"We were kind of laid back today, and I got caught up; thought a play would happen and it didn't. That's my fault," Sedar said. "I got caught up in trying to make something happen that wasn't there."

Said Brewers manager Craig Counsell: "We've wanted to be aggressive all year with that. I didn't see the replay on Villar's jump or anything like that, but it's obvious that we got thrown out by quite a bit there, so it didn't work tonight."

Selsky nabs Villar at home

Right on for Reds: Selsky was not the only Reds right fielder to make the highlight reel. Before driving in the game's first runs in the bottom of the first inning. Schebler contributed to the Brewers' frustrating night at the plate when he made a nice diving catch to rob cleanup hitter Perez of a hit with a runner aboard for the third out in the top of the first, sending Perez on his way to an 0-for-4 night with seven men left on base.

"Hernan had a couple of opportunities with two outs," Counsell said, "but we didn't get the leadoff runner on to create a big possibility all night."

Schebler's diving catch

One out shy of victory: Sampson threw 89 pitches in the game, his most since throwing 82 in a five-inning relief appearance at Milwaukee on Aug. 14. He started to tire in the fifth and walked Braun with two outs to bring manager Bryan Price out of the dugout for the pitching change. Wood was summoned, and he left the bases loaded without a run scoring for the third time this season. It meant Sampson did not qualify for the win since he didn't get the minimum five innings.

"Once he got the bases loaded, and you've got Perez up there," Price said. "He's a young guy having a terrific year. It just seemed like Woody needed to get in there, and he did close it out there in the fifth."

"I'm really happy for a lot of the guys in particular that have been here for the bulk of the year, if not all year, because it hasn't always been this way. We had some real challenges. We were plugging in some pitchers that weren't ready to be here. We were asking guys that hadn't been in certain roles maybe to take on those roles head-on. We had a lot of growing to do, and a lot of growing pains to go through, and we did. It's nice to come out on the other side and have some of these guys that tasted real struggle bounce back in the second half and perform at the level worthy of the effort they put in towards their craft." -- Price, on his pitching staff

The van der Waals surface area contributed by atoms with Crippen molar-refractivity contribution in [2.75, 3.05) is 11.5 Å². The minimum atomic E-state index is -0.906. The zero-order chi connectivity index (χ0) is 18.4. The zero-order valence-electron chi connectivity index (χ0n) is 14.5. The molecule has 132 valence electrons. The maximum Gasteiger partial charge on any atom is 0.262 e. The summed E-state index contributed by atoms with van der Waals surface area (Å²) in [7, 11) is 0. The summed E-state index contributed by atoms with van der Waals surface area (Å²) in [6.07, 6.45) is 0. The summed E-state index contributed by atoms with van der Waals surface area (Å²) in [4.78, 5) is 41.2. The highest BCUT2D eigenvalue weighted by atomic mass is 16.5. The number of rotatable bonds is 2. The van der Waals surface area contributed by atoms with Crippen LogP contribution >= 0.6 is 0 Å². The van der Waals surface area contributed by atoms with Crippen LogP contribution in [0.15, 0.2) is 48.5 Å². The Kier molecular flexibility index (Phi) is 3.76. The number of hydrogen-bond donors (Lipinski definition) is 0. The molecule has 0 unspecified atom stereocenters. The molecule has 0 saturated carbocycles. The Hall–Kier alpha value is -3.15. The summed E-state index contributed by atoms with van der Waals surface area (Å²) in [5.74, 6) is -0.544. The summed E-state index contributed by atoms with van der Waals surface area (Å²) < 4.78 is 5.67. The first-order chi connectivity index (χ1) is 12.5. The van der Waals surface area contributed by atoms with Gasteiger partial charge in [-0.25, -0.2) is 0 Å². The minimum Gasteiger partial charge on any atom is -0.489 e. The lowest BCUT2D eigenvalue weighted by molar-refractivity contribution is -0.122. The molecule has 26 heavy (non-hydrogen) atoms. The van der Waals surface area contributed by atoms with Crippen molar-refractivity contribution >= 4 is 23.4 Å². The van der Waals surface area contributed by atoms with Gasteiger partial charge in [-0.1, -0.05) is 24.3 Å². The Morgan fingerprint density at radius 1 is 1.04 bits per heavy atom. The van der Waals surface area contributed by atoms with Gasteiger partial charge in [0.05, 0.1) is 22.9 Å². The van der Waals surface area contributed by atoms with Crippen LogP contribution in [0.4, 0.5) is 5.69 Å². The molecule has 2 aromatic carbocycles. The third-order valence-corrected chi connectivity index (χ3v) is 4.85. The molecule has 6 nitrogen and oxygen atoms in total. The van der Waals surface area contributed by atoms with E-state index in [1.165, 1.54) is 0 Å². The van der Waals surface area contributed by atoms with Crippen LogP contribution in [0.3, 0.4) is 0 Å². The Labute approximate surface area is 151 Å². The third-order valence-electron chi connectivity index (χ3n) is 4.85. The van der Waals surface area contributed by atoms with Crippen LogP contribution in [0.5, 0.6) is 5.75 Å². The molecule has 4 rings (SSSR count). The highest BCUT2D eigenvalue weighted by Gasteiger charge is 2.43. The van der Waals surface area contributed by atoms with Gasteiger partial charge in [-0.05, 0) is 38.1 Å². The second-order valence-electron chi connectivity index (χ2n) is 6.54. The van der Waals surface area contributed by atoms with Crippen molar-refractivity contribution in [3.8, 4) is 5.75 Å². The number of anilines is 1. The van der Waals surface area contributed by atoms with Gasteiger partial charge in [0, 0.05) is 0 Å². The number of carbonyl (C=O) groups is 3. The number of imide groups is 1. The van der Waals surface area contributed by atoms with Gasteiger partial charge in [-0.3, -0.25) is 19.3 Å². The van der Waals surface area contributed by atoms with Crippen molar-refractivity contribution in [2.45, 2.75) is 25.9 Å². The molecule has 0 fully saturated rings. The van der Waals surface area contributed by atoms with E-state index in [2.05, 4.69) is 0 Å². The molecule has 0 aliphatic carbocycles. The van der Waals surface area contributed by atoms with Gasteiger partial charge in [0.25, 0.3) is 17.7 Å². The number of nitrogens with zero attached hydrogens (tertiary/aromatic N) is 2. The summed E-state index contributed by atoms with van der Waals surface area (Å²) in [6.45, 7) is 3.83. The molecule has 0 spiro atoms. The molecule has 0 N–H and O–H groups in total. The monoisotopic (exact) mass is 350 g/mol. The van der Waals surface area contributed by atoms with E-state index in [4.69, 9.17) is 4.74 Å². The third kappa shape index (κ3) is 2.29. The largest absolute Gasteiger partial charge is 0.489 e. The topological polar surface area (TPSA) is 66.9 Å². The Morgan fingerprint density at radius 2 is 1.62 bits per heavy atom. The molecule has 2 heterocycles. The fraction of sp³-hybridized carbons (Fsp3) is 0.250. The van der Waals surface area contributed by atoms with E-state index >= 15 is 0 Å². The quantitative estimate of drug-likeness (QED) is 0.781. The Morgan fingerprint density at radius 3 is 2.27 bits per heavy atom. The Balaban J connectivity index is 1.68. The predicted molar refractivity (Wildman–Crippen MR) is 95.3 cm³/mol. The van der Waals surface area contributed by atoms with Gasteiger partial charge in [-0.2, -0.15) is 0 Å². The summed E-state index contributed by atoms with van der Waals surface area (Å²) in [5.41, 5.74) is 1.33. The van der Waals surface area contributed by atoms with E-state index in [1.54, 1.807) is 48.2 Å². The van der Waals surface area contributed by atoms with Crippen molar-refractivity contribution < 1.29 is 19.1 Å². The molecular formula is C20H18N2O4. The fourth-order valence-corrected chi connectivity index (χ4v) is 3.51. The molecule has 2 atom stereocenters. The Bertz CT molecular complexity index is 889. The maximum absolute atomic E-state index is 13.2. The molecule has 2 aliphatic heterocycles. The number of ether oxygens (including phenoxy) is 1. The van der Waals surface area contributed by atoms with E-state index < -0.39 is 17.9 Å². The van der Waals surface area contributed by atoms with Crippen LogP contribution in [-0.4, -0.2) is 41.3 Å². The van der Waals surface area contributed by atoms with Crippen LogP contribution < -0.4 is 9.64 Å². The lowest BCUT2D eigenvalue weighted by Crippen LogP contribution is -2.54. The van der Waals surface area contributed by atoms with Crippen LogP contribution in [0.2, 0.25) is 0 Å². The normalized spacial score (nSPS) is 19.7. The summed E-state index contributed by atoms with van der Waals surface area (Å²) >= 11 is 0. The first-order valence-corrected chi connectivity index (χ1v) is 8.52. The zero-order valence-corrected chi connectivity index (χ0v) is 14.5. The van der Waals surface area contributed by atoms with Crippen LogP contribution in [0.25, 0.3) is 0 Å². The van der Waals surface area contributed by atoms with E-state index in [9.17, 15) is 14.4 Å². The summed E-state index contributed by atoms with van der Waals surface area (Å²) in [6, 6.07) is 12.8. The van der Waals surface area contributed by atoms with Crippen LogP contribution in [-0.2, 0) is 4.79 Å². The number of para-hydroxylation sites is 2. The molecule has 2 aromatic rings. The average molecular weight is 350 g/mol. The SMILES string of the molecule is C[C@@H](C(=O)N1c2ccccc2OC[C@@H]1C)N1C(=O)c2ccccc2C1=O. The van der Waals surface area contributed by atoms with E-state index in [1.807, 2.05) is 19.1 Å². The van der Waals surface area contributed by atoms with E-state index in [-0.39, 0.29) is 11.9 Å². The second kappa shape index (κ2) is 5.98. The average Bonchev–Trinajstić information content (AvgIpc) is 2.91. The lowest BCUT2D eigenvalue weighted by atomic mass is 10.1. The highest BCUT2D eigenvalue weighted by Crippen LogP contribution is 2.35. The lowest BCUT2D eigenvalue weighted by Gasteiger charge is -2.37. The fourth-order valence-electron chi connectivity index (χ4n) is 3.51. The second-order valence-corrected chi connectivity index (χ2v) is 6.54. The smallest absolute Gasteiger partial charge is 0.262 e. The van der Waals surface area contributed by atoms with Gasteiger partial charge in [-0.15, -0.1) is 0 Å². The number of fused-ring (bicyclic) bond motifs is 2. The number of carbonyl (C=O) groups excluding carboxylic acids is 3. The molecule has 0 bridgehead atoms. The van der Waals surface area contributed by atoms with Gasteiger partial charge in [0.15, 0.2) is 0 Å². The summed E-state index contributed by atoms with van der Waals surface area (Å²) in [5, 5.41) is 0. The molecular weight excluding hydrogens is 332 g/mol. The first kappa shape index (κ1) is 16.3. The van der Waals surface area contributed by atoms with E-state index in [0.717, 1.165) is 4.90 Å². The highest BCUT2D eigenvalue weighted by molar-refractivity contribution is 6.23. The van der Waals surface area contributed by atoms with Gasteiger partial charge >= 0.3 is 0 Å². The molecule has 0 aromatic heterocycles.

Iglesias earns the save

The last time the Reds recorded back-to-back shutouts was July 28-29, 2015, at St. Louis.

Brewers: Coming off a quality start against the Cubs, Matt Garza will be on the mound when the series continues Tuesday at 6:10 p.m. CT. Garza limited Chicago to one run on three hits over six innings on Wednesday at Miller Park, but he was replaced by a pinch-hitter because the Brewers needed offense in a low-scoring game that featured Keon Broxton's home run-robbing catch.

Reds: Dan Straily will get the start for the Reds against Milwaukee in Tuesday's 7:10 p.m. ET game. In two starts this season against Milwaukee, totaling 12 1/3 innings, he has allowed 13 hits but only two earned runs. On Aug. 13 at Miller Park, he was an 11-5 winner after giving up both of those runs on 10 hits.

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Mark Sheldon has covered the Reds for since 2006, and previously covered the Twins from 2001-05. Follow him on Twitter @m_sheldon and Facebook and listen to his podcast.

Adam McCalvy has covered the Brewers for since 2001. Follow him on Twitter @AdamMcCalvy, like him on Facebook and listen to his podcast.

This story was not subject to the approval of Major League Baseball or its clubs.